As Maryann said in the prepared remarks, we bought back at a pretty good number, and we still see that as an ongoing opportunity. You also asked about the dividend. I mean our dividend being where it was, was mainly because of the equity price coming up. And we did feel it weren't an adjustment.

People had asked us for several quarters in a row, whether we're going to do that. And we said we're going to do it after we do the $15 billion of Speedway. So hopefully, we were consistent with what we said there. We've moved it up as Maryann said, it's not a tax-efficient way to return to shareholders.

But we want to have a competitive number as well. So 30% is a good bump. We'll keep an eye on that. And at the same time, we're going to continue to reduce the share count.

Hopefully, that gives you a little more color.

Doug Leggate -- Bank of America Merrill Lynch -- Analyst

You make significantly higher mid-cycle as what I was looking for. Thanks very much indeed.

Operator

Our next question comes from Neil Mehta with Goldman Sachs. Go ahead, please. Your line is open.

Neil Mehta -- Goldman Sachs -- Analyst

Good morning, team. The first question is really to build on your comments around commercial. The capture rates have continued to come in very well over the last couple of quarters. And Mike, I know when you came into the role, one of the opportunities you identified was really strengthening your commercial effort.

So can you just talk about what specifically has driven sort of that improvement in capture rates? And how much of that is because of those commercial initiatives?

Mike Hennigan -- Chief Executive Officer

Yeah. Thanks, Neil, for the question. I'm going to let Rick and Brian comment. But I'll -- before they do, I would say to you, we did say early on that we had three major areas that we're going to put emphasis on and we've made progress in the commercial area.

We still see a lot more opportunity for us. So we're not done in that area, but we have made some progress. I'll let Rick and Brian give some comments.

Rick Hessling -- Senior Vice President, Global Feedstocks

Yeah, Neil. It's Rick. Thank you for the question. It's one of these items where we've been looking at the pull through, and we've been seeing it the last several quarters.

So it's nice that you're noticing it as well. I would start by saying earlier this year, we changed a lot. We changed processes, we change structure and culture around all things commercial that's been a game changer for us. In terms of details and how competitively, I'll be careful in what I share here, Neil.

But if you look at it over were through a broad lens, we've stood up a dedicated what we call VCO team, value chain optimization team that goes from end-to-end, from feedstocks to products from purchasing or procuring to placement and we're relooking at everything we do, the why, the how, all modeling constraints, assumptions, everything was put on the table and relooked at. And so a lot of change and great positive results have come out of that, especially in the midst of the environment we're in. So every win, when you're in an environment like we're in today is exemplified with the high crack and I think you're seeing that. In addition, you're seeing a lot of the re root of global products and feedstocks happening throughout the world.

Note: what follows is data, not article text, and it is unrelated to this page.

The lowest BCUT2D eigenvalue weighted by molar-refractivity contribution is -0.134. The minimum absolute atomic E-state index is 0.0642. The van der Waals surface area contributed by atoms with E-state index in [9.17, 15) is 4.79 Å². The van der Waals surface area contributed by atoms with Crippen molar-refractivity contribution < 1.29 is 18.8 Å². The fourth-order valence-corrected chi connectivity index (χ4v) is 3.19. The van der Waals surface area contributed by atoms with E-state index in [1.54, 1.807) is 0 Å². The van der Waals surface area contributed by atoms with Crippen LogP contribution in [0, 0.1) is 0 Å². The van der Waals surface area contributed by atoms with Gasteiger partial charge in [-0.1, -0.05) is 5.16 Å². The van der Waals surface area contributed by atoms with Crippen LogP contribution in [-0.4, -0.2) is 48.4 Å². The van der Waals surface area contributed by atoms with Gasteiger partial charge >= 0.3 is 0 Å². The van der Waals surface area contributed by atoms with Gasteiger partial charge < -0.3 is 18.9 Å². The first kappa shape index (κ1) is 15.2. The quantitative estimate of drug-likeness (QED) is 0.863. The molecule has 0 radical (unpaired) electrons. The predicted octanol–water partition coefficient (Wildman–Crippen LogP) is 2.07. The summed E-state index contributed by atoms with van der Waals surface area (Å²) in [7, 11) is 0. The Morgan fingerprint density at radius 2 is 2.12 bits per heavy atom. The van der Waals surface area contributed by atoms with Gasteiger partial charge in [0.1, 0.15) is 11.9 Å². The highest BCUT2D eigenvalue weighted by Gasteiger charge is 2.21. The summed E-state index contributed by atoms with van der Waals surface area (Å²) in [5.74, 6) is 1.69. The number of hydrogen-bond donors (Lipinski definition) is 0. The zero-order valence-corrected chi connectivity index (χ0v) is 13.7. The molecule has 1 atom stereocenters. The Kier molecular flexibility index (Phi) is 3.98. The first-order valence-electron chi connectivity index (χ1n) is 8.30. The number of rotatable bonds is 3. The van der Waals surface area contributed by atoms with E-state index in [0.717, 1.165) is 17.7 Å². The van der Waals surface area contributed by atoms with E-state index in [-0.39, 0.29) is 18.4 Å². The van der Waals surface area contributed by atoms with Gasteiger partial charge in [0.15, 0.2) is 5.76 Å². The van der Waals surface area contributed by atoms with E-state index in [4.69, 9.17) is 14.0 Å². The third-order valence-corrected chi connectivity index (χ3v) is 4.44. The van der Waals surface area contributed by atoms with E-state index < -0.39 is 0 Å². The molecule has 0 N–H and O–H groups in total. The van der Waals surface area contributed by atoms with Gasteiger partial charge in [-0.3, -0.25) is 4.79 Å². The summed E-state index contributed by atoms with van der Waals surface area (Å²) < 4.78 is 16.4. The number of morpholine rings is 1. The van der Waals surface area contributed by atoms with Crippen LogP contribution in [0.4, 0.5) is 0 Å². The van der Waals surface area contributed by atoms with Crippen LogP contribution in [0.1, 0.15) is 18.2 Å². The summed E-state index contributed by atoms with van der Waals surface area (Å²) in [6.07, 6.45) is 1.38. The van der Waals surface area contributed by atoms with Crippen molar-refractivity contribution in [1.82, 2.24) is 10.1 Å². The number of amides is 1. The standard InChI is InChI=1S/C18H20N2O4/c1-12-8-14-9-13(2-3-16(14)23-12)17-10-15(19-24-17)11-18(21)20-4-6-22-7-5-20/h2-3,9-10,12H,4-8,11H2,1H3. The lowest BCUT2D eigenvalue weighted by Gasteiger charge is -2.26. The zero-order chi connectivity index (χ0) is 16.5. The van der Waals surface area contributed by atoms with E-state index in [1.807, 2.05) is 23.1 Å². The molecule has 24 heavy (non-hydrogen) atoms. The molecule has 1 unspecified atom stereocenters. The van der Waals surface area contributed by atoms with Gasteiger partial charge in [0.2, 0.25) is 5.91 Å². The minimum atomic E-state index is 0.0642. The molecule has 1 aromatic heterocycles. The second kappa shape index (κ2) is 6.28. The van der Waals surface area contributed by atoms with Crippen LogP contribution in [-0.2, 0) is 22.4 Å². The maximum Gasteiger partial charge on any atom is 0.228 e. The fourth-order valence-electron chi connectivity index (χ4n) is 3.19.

And through this initiative, we've been able to take advantage of a lot of purchasing of feedstock and the placement of our feed -- clean products in a time that has been highly advantageous. So with that, I'll turn it over to Brian for more color on the clean side.

Brian Partee -- Senior Vice President, Global Clean Products Value Chain

Thanks, Rick. Yeah, Neil, just great question. I appreciate the opportunity to kind of weigh in here. And Rick said it, but I'll double down on it.

It's about one or two things. It's literally everything. We've changed. We've moved mountains and really proud of the work that the team has done.

There's been a lot of progress, as Mike alluded to in his comments, there's more to get. I think foundationally, as we look going forward, one of the key components is our digital transformation that underpins a lot of the efforts we have on the commercial front. And we think leveraging our scale across our coast-to-coast platform provides us a distinct opportunity set as it relates to that digital evolution in our space. The other thing I'd say just real quick is what underpins all this? Or alignment changed everything.

We fundamentally changed the organizational structure and realign people, we empowered people and we held them accountable. We have a people-centric business in the commercial space, and we're really leveraging that. And the core tenet of what we're trying to accomplish is to let our great people do great things.

Neil Mehta -- Goldman Sachs -- Analyst

Yeah, that's great color. So it's showing up in the numbers. And as the follow-up is just a specific dynamic gravity stock. We've seen WCS really blow out.

Historically, you guys have been one of the larger buyers of Western Canadian crude. But do you also see heavy wider in barrels like Maya and high-sulfur fuel oil. So maybe you talk about what's driving the weakness in the heavy crude and product markets and how are you optimizing your refining slate to take advantage of that?

Rick Hessling -- Senior Vice President, Global Feedstocks